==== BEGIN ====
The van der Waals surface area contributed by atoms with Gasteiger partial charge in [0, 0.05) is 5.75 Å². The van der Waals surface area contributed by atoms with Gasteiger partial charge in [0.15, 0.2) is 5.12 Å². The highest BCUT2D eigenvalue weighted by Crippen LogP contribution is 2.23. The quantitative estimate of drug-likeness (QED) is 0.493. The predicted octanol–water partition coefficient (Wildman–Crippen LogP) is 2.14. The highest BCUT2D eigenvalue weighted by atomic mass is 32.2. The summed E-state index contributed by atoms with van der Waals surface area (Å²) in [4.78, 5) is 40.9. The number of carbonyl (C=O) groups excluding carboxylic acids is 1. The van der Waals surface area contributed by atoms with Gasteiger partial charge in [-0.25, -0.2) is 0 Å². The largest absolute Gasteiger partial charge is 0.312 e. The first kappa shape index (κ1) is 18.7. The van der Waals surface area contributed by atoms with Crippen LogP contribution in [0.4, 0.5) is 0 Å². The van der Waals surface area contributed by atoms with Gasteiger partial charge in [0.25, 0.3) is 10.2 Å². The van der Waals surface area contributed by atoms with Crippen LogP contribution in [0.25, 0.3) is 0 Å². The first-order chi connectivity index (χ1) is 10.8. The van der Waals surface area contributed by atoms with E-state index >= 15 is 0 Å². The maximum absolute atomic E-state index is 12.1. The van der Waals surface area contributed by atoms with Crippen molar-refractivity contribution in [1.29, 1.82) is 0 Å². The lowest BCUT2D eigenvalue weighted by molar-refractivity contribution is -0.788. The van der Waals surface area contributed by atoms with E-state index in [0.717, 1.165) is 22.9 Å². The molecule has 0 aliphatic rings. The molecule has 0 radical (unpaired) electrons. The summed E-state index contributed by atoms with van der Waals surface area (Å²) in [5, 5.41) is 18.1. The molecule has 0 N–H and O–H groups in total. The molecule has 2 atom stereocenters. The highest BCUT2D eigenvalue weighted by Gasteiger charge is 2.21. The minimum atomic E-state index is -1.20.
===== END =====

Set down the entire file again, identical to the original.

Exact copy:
The van der Waals surface area contributed by atoms with Gasteiger partial charge in [0, 0.05) is 5.75 Å². The van der Waals surface area contributed by atoms with Gasteiger partial charge in [0.15, 0.2) is 5.12 Å². The highest BCUT2D eigenvalue weighted by Crippen LogP contribution is 2.23. The quantitative estimate of drug-likeness (QED) is 0.493. The predicted octanol–water partition coefficient (Wildman–Crippen LogP) is 2.14. The highest BCUT2D eigenvalue weighted by atomic mass is 32.2. The summed E-state index contributed by atoms with van der Waals surface area (Å²) in [4.78, 5) is 40.9. The number of carbonyl (C=O) groups excluding carboxylic acids is 1. The van der Waals surface area contributed by atoms with Gasteiger partial charge in [-0.25, -0.2) is 0 Å². The largest absolute Gasteiger partial charge is 0.312 e. The first kappa shape index (κ1) is 18.7. The van der Waals surface area contributed by atoms with Crippen LogP contribution in [0.4, 0.5) is 0 Å². The van der Waals surface area contributed by atoms with Gasteiger partial charge in [0.25, 0.3) is 10.2 Å². The van der Waals surface area contributed by atoms with Crippen LogP contribution in [0.25, 0.3) is 0 Å². The first-order chi connectivity index (χ1) is 10.8. The van der Waals surface area contributed by atoms with E-state index >= 15 is 0 Å². The maximum absolute atomic E-state index is 12.1. The van der Waals surface area contributed by atoms with Crippen molar-refractivity contribution in [1.29, 1.82) is 0 Å². The lowest BCUT2D eigenvalue weighted by molar-refractivity contribution is -0.788. The van der Waals surface area contributed by atoms with E-state index in [0.717, 1.165) is 22.9 Å². The molecule has 0 aliphatic rings. The molecule has 0 radical (unpaired) electrons. The summed E-state index contributed by atoms with van der Waals surface area (Å²) in [5, 5.41) is 18.1. The molecule has 0 N–H and O–H groups in total. The molecule has 2 atom stereocenters. The highest BCUT2D eigenvalue weighted by Gasteiger charge is 2.21. The minimum atomic E-state index is -1.20.